18 Untold Tales from the Set of ‘Sister Act’

When you think of ‘Sister Act,’ you’re probably thinking about Whoopi Goldberg belting out tunes in a nun’s habit. But there’s so much more to this 1992 comedy classic than its soul-lifting soundtrack and laugh-out-loud moments. Let’s take a look at 18 facts that might just make you see this beloved movie in a whole new light.

 

A Heavenly Accident

Photo Credit: Buena Vista Pictures Distribution.

Originally, ‘Sister Act’ was meant to star Bette Midler. Can you imagine the Divine Miss M as a lounge singer turned nun? However, she passed on the role since she felt it wouldn’t work for her. Enter Whoopi Goldberg, who stepped in to deliver one of her most iconic performances. Talk about divine intervention!

 

Casting Close Calls

Photo Credit: Buena Vista Pictures Distribution.

Speaking of close calls, the cast could have looked very different. For instance, another actress almost got Maggie Smith’s role, but scheduling conflicts led to Smith’s getting it instead. We can’t even imagine a world where someone else played Mother Superior. It’s nearly sacrilegious!

 

The Convent’s Musical Roots

Photo Credit: Buena Vista Pictures Distribution.

Did you know that the music in ‘Sister Act’ is actually historically inspired? The filmmakers chose songs that not only fit the narrative but also mirrored how music evolved within the Catholic Church. Several churches have actually praised this, claiming that the musical shows the joy of the gospel.

 

A Scriptural Makeover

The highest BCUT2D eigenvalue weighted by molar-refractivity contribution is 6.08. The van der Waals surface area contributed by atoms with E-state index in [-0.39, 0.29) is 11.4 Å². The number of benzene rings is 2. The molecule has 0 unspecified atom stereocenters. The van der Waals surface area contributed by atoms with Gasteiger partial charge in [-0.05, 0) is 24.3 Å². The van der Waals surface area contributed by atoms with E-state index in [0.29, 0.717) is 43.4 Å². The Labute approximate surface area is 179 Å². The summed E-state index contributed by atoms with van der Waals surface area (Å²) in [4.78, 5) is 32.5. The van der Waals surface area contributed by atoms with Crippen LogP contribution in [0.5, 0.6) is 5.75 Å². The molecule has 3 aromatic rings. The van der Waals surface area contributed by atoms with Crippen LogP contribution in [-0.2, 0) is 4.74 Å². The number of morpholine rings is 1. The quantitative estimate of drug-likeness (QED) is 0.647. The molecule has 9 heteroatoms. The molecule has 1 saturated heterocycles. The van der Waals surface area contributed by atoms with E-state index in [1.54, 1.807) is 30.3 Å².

Photo Credit: Buena Vista Pictures Distribution.

‘Sister Act’ underwent numerous script revisions before hitting the sweet spot. The original screenplay was much darker and meant for a different audience compared to the family-friendly one we have today. It was the magical touch of screenwriter Paul Rudnick that gave the story its signature humor.

 

Divine Direction

Photo Credit: Buena Vista Pictures Distribution.

Though Emile Ardolino is credited as the director, he wasn’t the first choice. Several directors were considered, and some even started work on the project, only to part ways due to creative differences. Of course, Ardolino, known for ‘Dirty Dancing,’ brought his own sense of rhythm to the movie that just can’t compare.

 

Location, Location, Location

Photo Credit: Buena Vista Pictures Distribution.

Despite what you might think, the church scenes were filmed in a real church in San Francisco. This church had a history of community involvement and music, which is eerily similar to the themes of the film. Clearly, the filmmakers were committed to keeping things as real as possible, even in a comedy.

 

Sisterly Love

Photo Credit: Buena Vista Pictures Distribution.

The chemistry among the nuns wasn’t just for show. Off-camera, the actresses had a genuine bond and spent a lot of time together between takes. This off-screen friendship really helped to elevate the movie, as it helped to make the on-screen relationships seem genuinely endearing and believable.

 

Whoopi’s Musical Revelation

Photo Credit: Buena Vista Pictures Distribution.

Before ‘Sister Act,’ Whoopi Goldberg didn’t think of herself as a singer. The film pushed her to explore her vocal talent. The outcome? She belted out tunes with real soul. Watching the movie, you’d swear Goldberg had been part of a gospel choir in another life. Turns out, all she needed was a habit to unlock her inner diva!

 

A Fashionable Faith

Photo Credit: Buena Vista Pictures Distribution.

In ‘Sister Act,’ the nun habits underwent a holy makeover. They were specially designed to be more flattering than traditional ones, subtly tailored to improve the film’s visual appeal. They ended up being outfits that made choir practice look like a runway show. Even in a habit, style matters!

 

A Legacy of Laughs

Photo Credit: Buena Vista Pictures Distribution.

‘Sister Act’ has even inspired a Broadway musical! The transition from movie to musical was a rebirth, introducing Deloris and the sisters to theater-goers everywhere. The musical breathed new life into the story, proving that some tales are timeless. It’s a legacy that keeps on laughing, one show at a time.